LessWrong dev & admin as of July 5th, 2022.


Sorted by New



I am not covering training setups where we purposefully train an AI to be agentic and autonomous. I just think it's not plausible that we just keep scaling up networks, run pretraining + light RLHF, and then produce a schemer.[2]

Like Ryan, I'm interested in how much of this claim is conditional on "just keep scaling up networks" being insufficient to produce relevantly-superhuman systems (i.e. systems capable of doing scientific R&D better and faster than humans, without humans in the intellectual part of the loop).  If it's "most of it", then my guess is that accounts for a good chunk of the disagreement.



The reasons I like this post:

"That being said, I do think there are some cases where gradient hacking might be quite easy, e.g. cases where we give the model access to a database where it can record its pre-commitments or direct access to its own weights and the ability to modify them.")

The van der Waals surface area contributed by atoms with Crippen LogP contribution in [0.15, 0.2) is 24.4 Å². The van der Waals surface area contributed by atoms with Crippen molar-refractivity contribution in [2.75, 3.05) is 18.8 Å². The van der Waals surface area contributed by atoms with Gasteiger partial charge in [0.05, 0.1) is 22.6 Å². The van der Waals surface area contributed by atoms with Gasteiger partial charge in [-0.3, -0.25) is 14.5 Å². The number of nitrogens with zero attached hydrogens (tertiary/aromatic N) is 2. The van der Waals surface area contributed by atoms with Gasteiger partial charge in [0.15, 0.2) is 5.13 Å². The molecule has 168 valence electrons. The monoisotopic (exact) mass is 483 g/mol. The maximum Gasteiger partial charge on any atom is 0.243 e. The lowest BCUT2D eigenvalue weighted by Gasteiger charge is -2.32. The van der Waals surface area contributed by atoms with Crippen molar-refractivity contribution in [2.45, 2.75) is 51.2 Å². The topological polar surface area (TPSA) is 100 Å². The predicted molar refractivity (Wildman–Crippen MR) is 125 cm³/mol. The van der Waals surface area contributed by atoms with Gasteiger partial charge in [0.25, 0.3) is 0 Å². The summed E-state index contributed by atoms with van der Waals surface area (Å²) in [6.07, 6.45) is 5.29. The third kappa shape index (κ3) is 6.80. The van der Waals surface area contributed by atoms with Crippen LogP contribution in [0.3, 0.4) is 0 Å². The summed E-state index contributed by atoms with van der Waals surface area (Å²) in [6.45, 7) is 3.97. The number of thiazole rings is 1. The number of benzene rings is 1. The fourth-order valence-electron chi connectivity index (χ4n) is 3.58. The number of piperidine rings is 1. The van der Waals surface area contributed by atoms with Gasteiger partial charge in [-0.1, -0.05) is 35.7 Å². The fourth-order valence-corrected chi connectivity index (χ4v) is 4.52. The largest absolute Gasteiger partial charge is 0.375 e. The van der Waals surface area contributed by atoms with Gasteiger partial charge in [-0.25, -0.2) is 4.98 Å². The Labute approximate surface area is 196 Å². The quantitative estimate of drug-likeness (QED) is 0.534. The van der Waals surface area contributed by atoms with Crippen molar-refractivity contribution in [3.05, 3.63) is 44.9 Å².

• it has direct, practical implications for e.g. regulatory proposals
  • it points out the critical fact that we're missing the ability to evaluate for alignment given current techniques

Arguably missing is a line or two that backtracks from "we could try to get robust understanding via a non-behavioral source such as mechanistic interpretability evaluated throughout the course of training" to (my claim) "it may not be safe to perform capability evaluations via fine-tuning on sufficiently powerful models before we can evaluate them for alignment, and we don't actually know when we're going to hit that threshold", but that might be out of scope.